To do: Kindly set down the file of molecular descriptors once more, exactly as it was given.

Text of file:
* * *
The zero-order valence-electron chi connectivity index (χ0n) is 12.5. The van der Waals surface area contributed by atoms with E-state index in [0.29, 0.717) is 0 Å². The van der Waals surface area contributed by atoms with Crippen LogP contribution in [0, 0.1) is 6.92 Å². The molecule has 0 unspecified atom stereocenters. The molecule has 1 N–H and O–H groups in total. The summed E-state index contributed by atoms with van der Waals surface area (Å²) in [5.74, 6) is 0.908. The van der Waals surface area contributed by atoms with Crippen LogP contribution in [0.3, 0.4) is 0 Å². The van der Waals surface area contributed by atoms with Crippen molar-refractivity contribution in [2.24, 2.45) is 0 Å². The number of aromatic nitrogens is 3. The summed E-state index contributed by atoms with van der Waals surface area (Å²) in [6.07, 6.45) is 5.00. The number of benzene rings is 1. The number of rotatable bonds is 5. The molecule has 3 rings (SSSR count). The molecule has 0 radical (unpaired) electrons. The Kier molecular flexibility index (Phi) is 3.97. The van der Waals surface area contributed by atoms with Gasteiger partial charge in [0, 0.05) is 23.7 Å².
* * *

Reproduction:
The zero-order valence-electron chi connectivity index (χ0n) is 12.5. The van der Waals surface area contributed by atoms with E-state index in [0.29, 0.717) is 0 Å². The van der Waals surface area contributed by atoms with Crippen LogP contribution in [0, 0.1) is 6.92 Å². The molecule has 0 unspecified atom stereocenters. The molecule has 1 N–H and O–H groups in total. The summed E-state index contributed by atoms with van der Waals surface area (Å²) in [5.74, 6) is 0.908. The van der Waals surface area contributed by atoms with Crippen LogP contribution in [0.3, 0.4) is 0 Å². The van der Waals surface area contributed by atoms with Crippen molar-refractivity contribution in [2.24, 2.45) is 0 Å². The number of aromatic nitrogens is 3. The summed E-state index contributed by atoms with van der Waals surface area (Å²) in [6.07, 6.45) is 5.00. The number of benzene rings is 1. The number of rotatable bonds is 5. The molecule has 3 rings (SSSR count). The molecule has 0 radical (unpaired) electrons. The Kier molecular flexibility index (Phi) is 3.97. The van der Waals surface area contributed by atoms with Gasteiger partial charge in [0, 0.05) is 23.7 Å².